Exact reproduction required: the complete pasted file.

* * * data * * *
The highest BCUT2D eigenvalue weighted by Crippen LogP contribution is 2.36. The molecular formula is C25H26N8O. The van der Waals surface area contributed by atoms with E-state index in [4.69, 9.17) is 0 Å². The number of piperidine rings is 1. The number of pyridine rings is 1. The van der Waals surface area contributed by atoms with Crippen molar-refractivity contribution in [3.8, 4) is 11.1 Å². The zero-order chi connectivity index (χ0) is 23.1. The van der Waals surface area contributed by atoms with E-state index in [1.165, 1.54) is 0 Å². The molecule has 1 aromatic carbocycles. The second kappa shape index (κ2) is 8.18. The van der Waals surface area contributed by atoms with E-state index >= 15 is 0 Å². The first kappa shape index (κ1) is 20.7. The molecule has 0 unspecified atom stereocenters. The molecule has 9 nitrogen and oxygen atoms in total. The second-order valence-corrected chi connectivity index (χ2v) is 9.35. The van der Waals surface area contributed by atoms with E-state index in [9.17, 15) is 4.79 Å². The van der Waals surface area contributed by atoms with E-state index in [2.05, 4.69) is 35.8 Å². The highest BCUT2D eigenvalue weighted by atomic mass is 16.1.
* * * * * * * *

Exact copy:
The highest BCUT2D eigenvalue weighted by Crippen LogP contribution is 2.36. The molecular formula is C25H26N8O. The van der Waals surface area contributed by atoms with E-state index in [4.69, 9.17) is 0 Å². The number of piperidine rings is 1. The number of pyridine rings is 1. The van der Waals surface area contributed by atoms with Crippen molar-refractivity contribution in [3.8, 4) is 11.1 Å². The zero-order chi connectivity index (χ0) is 23.1. The van der Waals surface area contributed by atoms with E-state index in [1.165, 1.54) is 0 Å². The molecule has 1 aromatic carbocycles. The second kappa shape index (κ2) is 8.18. The van der Waals surface area contributed by atoms with E-state index >= 15 is 0 Å². The first kappa shape index (κ1) is 20.7. The molecule has 0 unspecified atom stereocenters. The molecule has 9 nitrogen and oxygen atoms in total. The second-order valence-corrected chi connectivity index (χ2v) is 9.35. The van der Waals surface area contributed by atoms with E-state index in [9.17, 15) is 4.79 Å². The van der Waals surface area contributed by atoms with E-state index in [2.05, 4.69) is 35.8 Å². The highest BCUT2D eigenvalue weighted by atomic mass is 16.1.